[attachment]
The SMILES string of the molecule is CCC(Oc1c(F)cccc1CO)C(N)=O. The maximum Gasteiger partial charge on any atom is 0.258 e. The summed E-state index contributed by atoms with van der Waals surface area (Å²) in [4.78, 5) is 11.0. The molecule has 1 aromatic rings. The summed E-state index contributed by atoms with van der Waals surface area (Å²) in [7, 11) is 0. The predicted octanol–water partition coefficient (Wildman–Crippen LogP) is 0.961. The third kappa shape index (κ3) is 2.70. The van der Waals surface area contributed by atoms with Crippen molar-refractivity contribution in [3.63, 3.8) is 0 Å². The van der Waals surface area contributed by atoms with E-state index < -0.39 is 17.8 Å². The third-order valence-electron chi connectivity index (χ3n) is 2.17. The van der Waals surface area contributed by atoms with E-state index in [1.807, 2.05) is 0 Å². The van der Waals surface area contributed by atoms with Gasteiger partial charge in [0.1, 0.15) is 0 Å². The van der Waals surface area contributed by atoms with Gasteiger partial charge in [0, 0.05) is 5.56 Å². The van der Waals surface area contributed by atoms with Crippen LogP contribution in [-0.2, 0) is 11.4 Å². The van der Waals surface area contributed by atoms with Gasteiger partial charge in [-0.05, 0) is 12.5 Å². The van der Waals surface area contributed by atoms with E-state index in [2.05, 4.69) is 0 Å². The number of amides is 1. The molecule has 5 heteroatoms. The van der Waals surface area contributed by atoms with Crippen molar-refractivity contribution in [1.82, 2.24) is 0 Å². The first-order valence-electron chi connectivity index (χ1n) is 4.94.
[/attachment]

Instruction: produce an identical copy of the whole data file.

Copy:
The SMILES string of the molecule is CCC(Oc1c(F)cccc1CO)C(N)=O. The maximum Gasteiger partial charge on any atom is 0.258 e. The summed E-state index contributed by atoms with van der Waals surface area (Å²) in [4.78, 5) is 11.0. The molecule has 1 aromatic rings. The summed E-state index contributed by atoms with van der Waals surface area (Å²) in [7, 11) is 0. The predicted octanol–water partition coefficient (Wildman–Crippen LogP) is 0.961. The third kappa shape index (κ3) is 2.70. The van der Waals surface area contributed by atoms with Crippen molar-refractivity contribution in [3.63, 3.8) is 0 Å². The van der Waals surface area contributed by atoms with E-state index < -0.39 is 17.8 Å². The third-order valence-electron chi connectivity index (χ3n) is 2.17. The van der Waals surface area contributed by atoms with E-state index in [1.807, 2.05) is 0 Å². The van der Waals surface area contributed by atoms with Gasteiger partial charge in [0.1, 0.15) is 0 Å². The van der Waals surface area contributed by atoms with Gasteiger partial charge in [0, 0.05) is 5.56 Å². The van der Waals surface area contributed by atoms with Crippen LogP contribution in [-0.2, 0) is 11.4 Å². The van der Waals surface area contributed by atoms with Gasteiger partial charge in [-0.05, 0) is 12.5 Å². The van der Waals surface area contributed by atoms with E-state index in [2.05, 4.69) is 0 Å². The number of amides is 1. The molecule has 5 heteroatoms. The van der Waals surface area contributed by atoms with Crippen molar-refractivity contribution in [1.82, 2.24) is 0 Å². The first-order valence-electron chi connectivity index (χ1n) is 4.94.